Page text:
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I would like to prove the following :

There isn't a linear isometric embedding from $(\mathbb{R}^2, \| \cdot \|_2)$ to $(l^1, \| \cdot \|_1)$

I don't know how to prove this. So far I am able to prove this result only in the case where the vector $(1,0)$ and $(0,1)$ are sent to sequences that have all positive, or all negative value.

In this case I use the fact that the $2$ norm is not linear whereas the $1$ norm is (ie $\| xa + yb \| = xa + yb$, $x, y, a, b > 0$).

The problem is that when the sequences have different signs i's hard for me to conclude.

Thank you.

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Let the image of $(1,0)$ be the sequence $x=(x_i)_i$ and let the image of $(0,1)$ be the sequence $y=(y_i)_i$. Now we define the function For $\alpha\in\mathbb R$ we define $$ f(\alpha) = \| x + \alpha y\| = \sum_{i=1}^\infty | x_i+\alpha y_i |. $$ Note that because of the isometry we should have $$ f(\alpha) = \sqrt{1+\alpha^2}. $$ We cannot say that $f$ is linear, because as $\alpha$ changes, there might be sign changes in some of the terms $|x_i+\alpha y_i|$.

We pick a fixed $j$ such that $y_j\neq0$. Then we choose $N\in\mathbb N$ such that $\sum_{i=N+1}^\infty |y_i| < |y_j|/2$. Clearly, $N\geq j$ has to be true. We define $$ g(\alpha):=\sum_{i=1}^N | x_i+\alpha y_i | \qquad h(\alpha):=\sum_{i=N+1}^\infty | x_i+\alpha y_i |. $$ Clearly, $f=g+h$. It can be shown that $h(\alpha)$ is Lipschitz continuous with the global Lipschitz constant $|y_j|/2$.

Now we will analyse $g$. Since there are only finitely many terms, there are only finitely many points where $g$ is not smooth. In between those points $g$ is affine linear. If we consider the point $\alpha_j:=-x_j/y_j$, then we can find $\varepsilon_0>0$ such that $g$ is affine linear on the intervals $[\alpha_j-\varepsilon_0,\alpha_j]$ and $[\alpha_j,\alpha_j+\varepsilon_0]$. Then we have $$ g(\alpha_j+\varepsilon)-g(\alpha_j) \geq \varepsilon |y_j| \quad\text{and}\quad g(\alpha_j-\varepsilon)-g(\alpha_j) \geq \varepsilon |y_j| $$ for all $\varepsilon\in (0,\varepsilon_0)$.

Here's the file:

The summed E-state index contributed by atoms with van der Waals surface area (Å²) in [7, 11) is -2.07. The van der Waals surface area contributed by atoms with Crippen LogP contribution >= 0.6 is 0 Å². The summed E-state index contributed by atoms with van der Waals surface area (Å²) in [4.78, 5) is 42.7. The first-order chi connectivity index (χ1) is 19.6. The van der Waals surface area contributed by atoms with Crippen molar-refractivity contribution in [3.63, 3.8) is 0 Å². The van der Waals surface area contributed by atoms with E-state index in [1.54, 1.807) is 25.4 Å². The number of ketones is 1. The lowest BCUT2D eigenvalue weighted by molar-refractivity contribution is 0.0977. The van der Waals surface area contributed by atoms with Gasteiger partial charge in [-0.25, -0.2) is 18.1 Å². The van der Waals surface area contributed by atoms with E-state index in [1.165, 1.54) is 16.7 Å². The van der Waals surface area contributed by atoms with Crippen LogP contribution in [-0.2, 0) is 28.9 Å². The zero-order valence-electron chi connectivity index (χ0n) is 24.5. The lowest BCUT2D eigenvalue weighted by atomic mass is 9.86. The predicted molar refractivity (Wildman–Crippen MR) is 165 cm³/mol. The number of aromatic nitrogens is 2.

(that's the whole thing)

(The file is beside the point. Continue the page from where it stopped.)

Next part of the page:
Combining this with the Lipschitz constant for $h$, we can conclude $$ f(\alpha_j+\varepsilon)+f(\alpha_j-\varepsilon)-2f(\alpha_j) \geq \varepsilon | y_j|. $$ for all $\varepsilon\in (0,\varepsilon_0)$. This means that $$ \liminf_{\varepsilon\downarrow 0} \frac1\varepsilon (f(\alpha_j+\varepsilon)+f(\alpha_j-\varepsilon)-2f(\alpha_j)) \geq |y_j| > 0. $$ holds. However, this is a contradiction to $ f(\alpha) = \sqrt{1+\alpha^2}$, because here the right-hand term is twice continuously differentiable, which (by using Taylor expansion) implies $$ \lim_{\varepsilon\downarrow 0} \frac1\varepsilon (f(\alpha_j+\varepsilon)+f(\alpha_j-\varepsilon)-2f(\alpha_j)) =0 $$

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  • $\begingroup$ That is a good point. I think i found a fix and will update soon $\endgroup$ – supinf Nov 29 '18 at 11:15
  • $\begingroup$ @supinf To get a contradiction you can simply use the fact that : $\sum_{i = 1}^{\infty} \mid x_i + x \cdot y_i \mid$ is convex whereas $\sqrt{x^2+1}-\mid x_0 + x \cdot y_0 \mid$ is not convex ? $\endgroup$ – Thinking Nov 29 '18 at 14:05
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The following construction gives an approximate such imbedding. Choose an $N\gg1$, and put $$f(1,0)=(x_k)_{0\leq k\leq N-1},\qquad f(0,1)=(y_k)_{0\leq k\leq N-1}$$ with $$x_k:={\pi\over 2N}\cos{2\pi k\over N},\quad y_k:={\pi\over 2N}\sin{2\pi k\over N}\qquad(0\leq k\leq N-1)\ .$$ Then, by linearity, $$\eqalign{\|f(\cos\phi,\sin\phi)\|&={\pi\over 2N}\sum_{k=0}^{N-1}\left|\cos\phi\cos{2k\pi\over N}+\sin\phi\sin{2k\pi\over N}\right| \cr &= {1\over 4}\sum_{k=0}^{N-1}{2\pi\over N}\left|\cos\left(\phi-{2\pi k\over N}\right)\right|\cr &\approx{1\over4}\int_{-\pi}^\pi|\cos t|\>dt=1\ ,\cr}$$ independently of $\phi$.

I'm not so sure that an exact isometric imbedding is impossible.

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  • $\begingroup$ It is impossible by a convexity argument (see my comment under @supinf answer). Nevertheless this a nice approximation how did you get that idea ? $\endgroup$ – Thinking Nov 29 '18 at 15:06

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